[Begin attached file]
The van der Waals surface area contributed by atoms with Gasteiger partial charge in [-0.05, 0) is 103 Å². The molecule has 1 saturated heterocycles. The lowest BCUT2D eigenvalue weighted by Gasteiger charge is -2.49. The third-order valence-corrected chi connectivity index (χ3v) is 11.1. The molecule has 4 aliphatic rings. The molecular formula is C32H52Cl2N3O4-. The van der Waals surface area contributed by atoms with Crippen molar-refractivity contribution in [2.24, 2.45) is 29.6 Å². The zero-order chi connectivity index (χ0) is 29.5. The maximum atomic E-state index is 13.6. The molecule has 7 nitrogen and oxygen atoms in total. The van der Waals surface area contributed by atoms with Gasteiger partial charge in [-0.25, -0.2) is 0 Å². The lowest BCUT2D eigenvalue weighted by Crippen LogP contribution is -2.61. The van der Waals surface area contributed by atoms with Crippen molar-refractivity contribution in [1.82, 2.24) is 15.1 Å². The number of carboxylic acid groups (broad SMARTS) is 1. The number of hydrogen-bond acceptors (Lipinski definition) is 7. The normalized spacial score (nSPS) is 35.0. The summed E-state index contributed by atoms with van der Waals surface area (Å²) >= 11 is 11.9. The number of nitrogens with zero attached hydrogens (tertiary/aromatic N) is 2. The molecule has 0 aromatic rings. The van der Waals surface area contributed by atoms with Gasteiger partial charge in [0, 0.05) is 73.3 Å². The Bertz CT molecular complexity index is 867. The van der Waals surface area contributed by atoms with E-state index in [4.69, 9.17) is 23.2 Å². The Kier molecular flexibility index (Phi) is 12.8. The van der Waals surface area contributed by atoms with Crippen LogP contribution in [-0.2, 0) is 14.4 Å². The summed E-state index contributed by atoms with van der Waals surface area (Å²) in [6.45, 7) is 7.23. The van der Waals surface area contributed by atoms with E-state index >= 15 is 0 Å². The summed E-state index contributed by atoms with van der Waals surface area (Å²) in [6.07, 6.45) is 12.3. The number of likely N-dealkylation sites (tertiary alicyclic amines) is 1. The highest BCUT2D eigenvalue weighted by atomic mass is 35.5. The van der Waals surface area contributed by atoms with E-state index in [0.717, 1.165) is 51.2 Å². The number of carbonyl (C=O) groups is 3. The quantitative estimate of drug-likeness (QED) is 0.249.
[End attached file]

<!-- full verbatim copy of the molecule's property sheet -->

The van der Waals surface area contributed by atoms with Gasteiger partial charge in [-0.05, 0) is 103 Å². The molecule has 1 saturated heterocycles. The lowest BCUT2D eigenvalue weighted by Gasteiger charge is -2.49. The third-order valence-corrected chi connectivity index (χ3v) is 11.1. The molecule has 4 aliphatic rings. The molecular formula is C32H52Cl2N3O4-. The van der Waals surface area contributed by atoms with Crippen molar-refractivity contribution in [2.24, 2.45) is 29.6 Å². The zero-order chi connectivity index (χ0) is 29.5. The maximum atomic E-state index is 13.6. The molecule has 7 nitrogen and oxygen atoms in total. The van der Waals surface area contributed by atoms with Gasteiger partial charge in [-0.25, -0.2) is 0 Å². The lowest BCUT2D eigenvalue weighted by Crippen LogP contribution is -2.61. The van der Waals surface area contributed by atoms with Crippen molar-refractivity contribution in [1.82, 2.24) is 15.1 Å². The number of carboxylic acid groups (broad SMARTS) is 1. The number of hydrogen-bond acceptors (Lipinski definition) is 7. The normalized spacial score (nSPS) is 35.0. The summed E-state index contributed by atoms with van der Waals surface area (Å²) >= 11 is 11.9. The number of nitrogens with zero attached hydrogens (tertiary/aromatic N) is 2. The molecule has 0 aromatic rings. The van der Waals surface area contributed by atoms with Gasteiger partial charge in [0, 0.05) is 73.3 Å². The Bertz CT molecular complexity index is 867. The van der Waals surface area contributed by atoms with E-state index in [4.69, 9.17) is 23.2 Å². The Kier molecular flexibility index (Phi) is 12.8. The van der Waals surface area contributed by atoms with Crippen LogP contribution in [-0.2, 0) is 14.4 Å². The summed E-state index contributed by atoms with van der Waals surface area (Å²) in [6.45, 7) is 7.23. The van der Waals surface area contributed by atoms with E-state index >= 15 is 0 Å². The summed E-state index contributed by atoms with van der Waals surface area (Å²) in [6.07, 6.45) is 12.3. The number of likely N-dealkylation sites (tertiary alicyclic amines) is 1. The highest BCUT2D eigenvalue weighted by atomic mass is 35.5. The van der Waals surface area contributed by atoms with E-state index in [0.717, 1.165) is 51.2 Å². The number of carbonyl (C=O) groups is 3. The quantitative estimate of drug-likeness (QED) is 0.249.